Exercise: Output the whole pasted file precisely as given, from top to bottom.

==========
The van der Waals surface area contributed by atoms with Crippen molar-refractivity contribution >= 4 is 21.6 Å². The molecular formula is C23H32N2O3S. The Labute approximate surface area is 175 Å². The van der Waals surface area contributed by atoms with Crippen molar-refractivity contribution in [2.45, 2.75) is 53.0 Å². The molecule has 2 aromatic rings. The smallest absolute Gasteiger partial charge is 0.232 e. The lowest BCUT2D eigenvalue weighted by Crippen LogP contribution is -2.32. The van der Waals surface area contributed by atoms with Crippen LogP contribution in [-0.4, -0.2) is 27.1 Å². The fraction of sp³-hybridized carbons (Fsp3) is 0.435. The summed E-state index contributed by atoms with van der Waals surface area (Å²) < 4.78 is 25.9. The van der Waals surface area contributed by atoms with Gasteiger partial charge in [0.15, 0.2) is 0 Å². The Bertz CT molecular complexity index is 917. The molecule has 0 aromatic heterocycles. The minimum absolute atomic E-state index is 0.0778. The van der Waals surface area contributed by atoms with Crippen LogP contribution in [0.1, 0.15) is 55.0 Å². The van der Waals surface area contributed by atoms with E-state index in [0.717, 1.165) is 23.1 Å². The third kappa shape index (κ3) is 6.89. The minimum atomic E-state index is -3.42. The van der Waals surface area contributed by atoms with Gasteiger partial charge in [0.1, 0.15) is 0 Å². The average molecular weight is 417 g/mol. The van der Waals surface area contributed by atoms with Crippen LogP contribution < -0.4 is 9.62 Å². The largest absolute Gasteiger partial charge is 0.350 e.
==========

The van der Waals surface area contributed by atoms with Crippen molar-refractivity contribution >= 4 is 21.6 Å². The molecular formula is C23H32N2O3S. The Labute approximate surface area is 175 Å². The van der Waals surface area contributed by atoms with Crippen molar-refractivity contribution in [2.45, 2.75) is 53.0 Å². The molecule has 2 aromatic rings. The smallest absolute Gasteiger partial charge is 0.232 e. The lowest BCUT2D eigenvalue weighted by Crippen LogP contribution is -2.32. The van der Waals surface area contributed by atoms with Crippen LogP contribution in [-0.4, -0.2) is 27.1 Å². The fraction of sp³-hybridized carbons (Fsp3) is 0.435. The summed E-state index contributed by atoms with van der Waals surface area (Å²) < 4.78 is 25.9. The van der Waals surface area contributed by atoms with Gasteiger partial charge in [0.15, 0.2) is 0 Å². The Bertz CT molecular complexity index is 917. The molecule has 0 aromatic heterocycles. The minimum absolute atomic E-state index is 0.0778. The van der Waals surface area contributed by atoms with Crippen LogP contribution in [0.1, 0.15) is 55.0 Å². The van der Waals surface area contributed by atoms with E-state index in [0.717, 1.165) is 23.1 Å². The third kappa shape index (κ3) is 6.89. The minimum atomic E-state index is -3.42. The van der Waals surface area contributed by atoms with Gasteiger partial charge in [0.1, 0.15) is 0 Å². The average molecular weight is 417 g/mol. The van der Waals surface area contributed by atoms with Crippen LogP contribution < -0.4 is 9.62 Å². The largest absolute Gasteiger partial charge is 0.350 e.